Before we were married, I didn’t like Valentine’s Day all that much. It seemed like such a romantic thing, but if I didn’t have a date, I felt like I missed out. But then as a waitress I would watch couples come in, sit quietly, then look at anything except the person they came with. They wouldn’t talk to each other. They’d just sit there eating an expensive meal so they could say they’d been out for Valentine’s. What was the point?
When we got married, I was excited to go on our first Valentine’s date as a couple. I have to admit now, 15 years later, that I can’t remember what we did. I do remember, though, a feeling of that’s it? when we got home. Why was going out to dinner supposed to be such a big deal on Valentine’s Day? Isn’t there more to it than that?
Time went on and our children became avid fans of Focus on the Family’s Adventures in Odyssey series. I heard a story of a Roman priest named Valentine from a cassette tape in our van. He married young men and women, uniting them in holy matrimony even though the ruler of the country had forbidden marriage. He was jailed for disobeying and was sentenced to death. While he was in prison he became friends with the jailer’s blind daughter. After he prayed for her, she received her sight. They fell in love, but it was not to be. On the day of his execution, he left her a note and signed it Your Valentine. Isn’t that beautiful?
Valentine’s Day is not a holiday set out by God in Scripture. However, it can be a meaningful way to give value to things God has established and called into being. Things like marriage, parent-child relationships, friendships, and even the relationship Jesus has with the church, His bride.
A few years ago we decided as a family that we wanted to establish a family tradition for Valentine’s Day. As our girls grow up, we never want them to feel that just because some boy didn’t ask them on a date that they are somehow second rate. Neither do we want our boys to feel pressured into taking out a girl just because it’s the thing to do. We also want to have a home where anyone can feel comfortable coming on Valentine’s Day if they don’t have a date.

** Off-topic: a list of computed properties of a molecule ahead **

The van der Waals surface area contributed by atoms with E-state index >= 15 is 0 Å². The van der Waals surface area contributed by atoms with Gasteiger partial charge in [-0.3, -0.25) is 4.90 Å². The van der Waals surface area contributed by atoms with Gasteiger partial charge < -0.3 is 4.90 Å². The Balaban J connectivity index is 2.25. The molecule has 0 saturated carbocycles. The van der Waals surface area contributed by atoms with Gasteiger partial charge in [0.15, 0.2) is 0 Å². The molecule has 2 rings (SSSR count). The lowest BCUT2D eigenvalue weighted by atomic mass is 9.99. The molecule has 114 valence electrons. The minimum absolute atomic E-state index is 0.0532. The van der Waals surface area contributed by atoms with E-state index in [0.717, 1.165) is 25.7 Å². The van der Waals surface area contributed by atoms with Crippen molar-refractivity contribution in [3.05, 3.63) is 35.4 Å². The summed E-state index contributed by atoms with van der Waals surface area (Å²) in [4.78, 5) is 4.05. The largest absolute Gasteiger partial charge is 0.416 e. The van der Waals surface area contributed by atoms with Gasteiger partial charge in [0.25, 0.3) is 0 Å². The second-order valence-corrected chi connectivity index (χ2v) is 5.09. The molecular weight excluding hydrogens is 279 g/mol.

We talked it up and planned it well. After deciding that a fondue night would be our tradition, we set to making the shopping list. Lots of chocolate, fresh fruit (strawberries, bananas, apples and mandarins), sponge cake, almonds, and cheese (yes, it’s delicious dipped in warm chocolate!) were on the menu. We were not going to have supper, this was the meal deal of the day.
The kids wrote notes to each other and made coupons for chores and favors for each other. We wanted them to know that we can express our love to each other, but it doesn’t have to cost anything.
The day finally came. We all got dressed nicely (the boys put on deodorant and the girls put on skirts… nicely means different things to different people). We sat around for hours dipping food items into chocolate and talking. We told each other what we love about each other. My husband and I retold both versions of how we met and he proposed (his version and my version). We laughed. We connected. We had the best Valentine’s Day ever.
Just before this last Christmas we were sitting at the table eating dinner when one of the kids asked, “When are we going to do that ‘fundoo thingy’ again? Isn’t that soon?” Disappointment set in when he realized it would still be a wait.
Every year we wait for Valentine’s Day. It’s become a time for us to love each other with our time, our words and our service.
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